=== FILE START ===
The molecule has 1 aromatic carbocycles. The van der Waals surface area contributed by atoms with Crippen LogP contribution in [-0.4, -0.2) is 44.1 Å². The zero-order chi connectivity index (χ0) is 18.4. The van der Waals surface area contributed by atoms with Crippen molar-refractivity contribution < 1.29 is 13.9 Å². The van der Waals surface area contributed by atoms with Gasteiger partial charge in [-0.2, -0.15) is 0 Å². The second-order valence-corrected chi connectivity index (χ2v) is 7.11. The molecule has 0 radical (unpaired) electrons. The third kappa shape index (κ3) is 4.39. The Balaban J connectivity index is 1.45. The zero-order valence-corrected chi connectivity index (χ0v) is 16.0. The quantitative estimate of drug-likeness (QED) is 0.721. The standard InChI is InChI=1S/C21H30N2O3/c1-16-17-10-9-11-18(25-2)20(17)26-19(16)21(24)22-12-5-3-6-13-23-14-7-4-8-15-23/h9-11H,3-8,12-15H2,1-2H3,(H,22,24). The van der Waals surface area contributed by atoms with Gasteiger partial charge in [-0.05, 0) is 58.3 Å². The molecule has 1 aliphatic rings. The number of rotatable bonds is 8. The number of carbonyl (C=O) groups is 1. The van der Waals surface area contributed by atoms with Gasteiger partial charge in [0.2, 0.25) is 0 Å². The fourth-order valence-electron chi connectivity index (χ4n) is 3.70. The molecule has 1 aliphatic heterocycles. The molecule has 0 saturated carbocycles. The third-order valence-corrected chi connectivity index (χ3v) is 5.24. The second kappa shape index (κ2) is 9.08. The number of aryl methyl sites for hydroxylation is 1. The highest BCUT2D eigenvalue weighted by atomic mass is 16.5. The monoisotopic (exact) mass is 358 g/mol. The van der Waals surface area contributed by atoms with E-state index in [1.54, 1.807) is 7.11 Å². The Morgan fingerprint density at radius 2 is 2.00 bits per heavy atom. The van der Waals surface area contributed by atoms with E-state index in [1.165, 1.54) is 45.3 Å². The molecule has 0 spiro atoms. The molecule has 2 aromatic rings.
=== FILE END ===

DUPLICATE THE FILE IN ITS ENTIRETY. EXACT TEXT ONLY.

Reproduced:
The molecule has 1 aromatic carbocycles. The van der Waals surface area contributed by atoms with Crippen LogP contribution in [-0.4, -0.2) is 44.1 Å². The zero-order chi connectivity index (χ0) is 18.4. The van der Waals surface area contributed by atoms with Crippen molar-refractivity contribution < 1.29 is 13.9 Å². The van der Waals surface area contributed by atoms with Gasteiger partial charge in [-0.2, -0.15) is 0 Å². The second-order valence-corrected chi connectivity index (χ2v) is 7.11. The molecule has 0 radical (unpaired) electrons. The third kappa shape index (κ3) is 4.39. The Balaban J connectivity index is 1.45. The zero-order valence-corrected chi connectivity index (χ0v) is 16.0. The quantitative estimate of drug-likeness (QED) is 0.721. The standard InChI is InChI=1S/C21H30N2O3/c1-16-17-10-9-11-18(25-2)20(17)26-19(16)21(24)22-12-5-3-6-13-23-14-7-4-8-15-23/h9-11H,3-8,12-15H2,1-2H3,(H,22,24). The van der Waals surface area contributed by atoms with Gasteiger partial charge in [-0.05, 0) is 58.3 Å². The molecule has 1 aliphatic rings. The number of rotatable bonds is 8. The number of carbonyl (C=O) groups is 1. The van der Waals surface area contributed by atoms with Gasteiger partial charge in [0.2, 0.25) is 0 Å². The fourth-order valence-electron chi connectivity index (χ4n) is 3.70. The molecule has 1 aliphatic heterocycles. The molecule has 0 saturated carbocycles. The third-order valence-corrected chi connectivity index (χ3v) is 5.24. The second kappa shape index (κ2) is 9.08. The number of aryl methyl sites for hydroxylation is 1. The highest BCUT2D eigenvalue weighted by atomic mass is 16.5. The monoisotopic (exact) mass is 358 g/mol. The van der Waals surface area contributed by atoms with E-state index in [1.54, 1.807) is 7.11 Å². The Morgan fingerprint density at radius 2 is 2.00 bits per heavy atom. The van der Waals surface area contributed by atoms with E-state index in [1.165, 1.54) is 45.3 Å². The molecule has 0 spiro atoms. The molecule has 2 aromatic rings.